Scrum is becoming very popular and this iss good. Consciously or not, most people adopt Scrum by blindly following a so-called Scrum expert; that’s not so good. As more organisations look to an Agile transition to become more efficient, I am keen to make sure that they realise that there is more to Agile than just Scrum.
Agile change and transformation
Should agile practitioners avoid large corporate clients? Are they just too hard to take on a progressive agile journey? Helping companies that think they are already agile to actually adopt agile is an interesting challenge, for a start, nobody likes to be told that they are doing it wrong. In this video, David Espley shares his experience of helping larger corporate clients to act more like Lean startups, discusses how you wean people off their agile washed legacy processes and let go of some of the big company baggage.
Agile is about giving responsibility to the people, and self-organization is one of the way this is achieved. Agile is also about continuous improvement and adaptation. To follow this journey, the Scrum teams need to assess how they are doing and where they should improve. In this article, Ben Linders discusses Agile self-assessments and how they can support the continuous improvement process to an Agile mindset.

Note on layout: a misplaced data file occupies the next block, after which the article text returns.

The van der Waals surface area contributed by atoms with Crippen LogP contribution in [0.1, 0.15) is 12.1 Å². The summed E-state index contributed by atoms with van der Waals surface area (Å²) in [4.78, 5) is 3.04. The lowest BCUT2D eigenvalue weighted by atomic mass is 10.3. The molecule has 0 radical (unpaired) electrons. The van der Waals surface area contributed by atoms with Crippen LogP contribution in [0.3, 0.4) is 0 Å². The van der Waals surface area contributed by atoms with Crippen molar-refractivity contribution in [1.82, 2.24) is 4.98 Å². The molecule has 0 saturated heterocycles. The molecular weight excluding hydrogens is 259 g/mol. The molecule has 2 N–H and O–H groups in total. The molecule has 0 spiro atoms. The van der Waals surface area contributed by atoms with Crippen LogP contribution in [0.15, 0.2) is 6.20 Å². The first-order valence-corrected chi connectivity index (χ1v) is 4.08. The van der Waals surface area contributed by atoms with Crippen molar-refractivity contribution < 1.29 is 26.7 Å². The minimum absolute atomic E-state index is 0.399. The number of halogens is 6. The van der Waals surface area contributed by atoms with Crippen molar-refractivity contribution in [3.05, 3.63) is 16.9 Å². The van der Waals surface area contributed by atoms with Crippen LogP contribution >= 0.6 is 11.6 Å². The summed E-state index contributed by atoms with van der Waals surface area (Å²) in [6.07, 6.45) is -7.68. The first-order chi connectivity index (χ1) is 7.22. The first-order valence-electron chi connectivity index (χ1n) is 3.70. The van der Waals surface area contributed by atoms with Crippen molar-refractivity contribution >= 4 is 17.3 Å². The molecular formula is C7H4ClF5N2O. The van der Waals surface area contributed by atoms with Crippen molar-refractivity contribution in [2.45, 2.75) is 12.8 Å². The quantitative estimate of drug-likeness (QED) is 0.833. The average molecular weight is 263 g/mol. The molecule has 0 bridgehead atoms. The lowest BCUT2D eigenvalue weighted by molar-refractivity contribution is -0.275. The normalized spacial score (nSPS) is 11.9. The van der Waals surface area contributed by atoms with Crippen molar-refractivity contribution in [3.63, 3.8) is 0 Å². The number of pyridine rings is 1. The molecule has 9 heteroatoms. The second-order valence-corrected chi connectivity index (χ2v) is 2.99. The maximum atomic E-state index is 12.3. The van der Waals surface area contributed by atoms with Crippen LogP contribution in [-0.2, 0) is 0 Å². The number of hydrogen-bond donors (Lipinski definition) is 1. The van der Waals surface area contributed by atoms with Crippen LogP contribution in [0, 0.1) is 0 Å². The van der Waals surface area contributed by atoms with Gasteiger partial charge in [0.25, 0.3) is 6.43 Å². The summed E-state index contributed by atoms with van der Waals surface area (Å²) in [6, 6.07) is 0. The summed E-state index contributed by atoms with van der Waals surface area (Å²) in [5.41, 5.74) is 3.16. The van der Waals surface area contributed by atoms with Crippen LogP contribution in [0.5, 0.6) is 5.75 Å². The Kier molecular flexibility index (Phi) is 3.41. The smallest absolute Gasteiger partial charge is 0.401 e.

Even if the Scrum framework is simple and easy to describe, there are still many cases were organizations fail in adopting Scrum. One of the main reasons is that many companies see the transformation towards Agile as a simple change in the process and not the adoption of new values. In this article, Zuzi Šochová explains that you cannot just do Scrum, you have to be Scrum.
Organizations often start with Scrum after having heard about it, read about it, or after having read the Scrum Guides. While that is great, there are several unforeseen challenges they often face that prevent them from really benefiting from the advantages of Scrum. This presentation discusses seven unmentioned challenges of Scrum and uncovers possible solutions.
Shoddy software quality, disgruntled customers, missed deadlines… Such is daily life in many software companies. But there exists a better way. This presentation tells a story of turning around a demoralized and disengaged group of developers into a high performing team, while improving software quality, customer satisfaction and reducing technical debt.
The Agnostic Agile Oath is a movement that aims at recognizing the importance of being agnostic with agility at any level. As it is stated on the web site: “one size does not fit all, one framework is not the answer, and the what’s and the how’s of what needs to be done, should be suited to customer context and to a wider strategic vision.”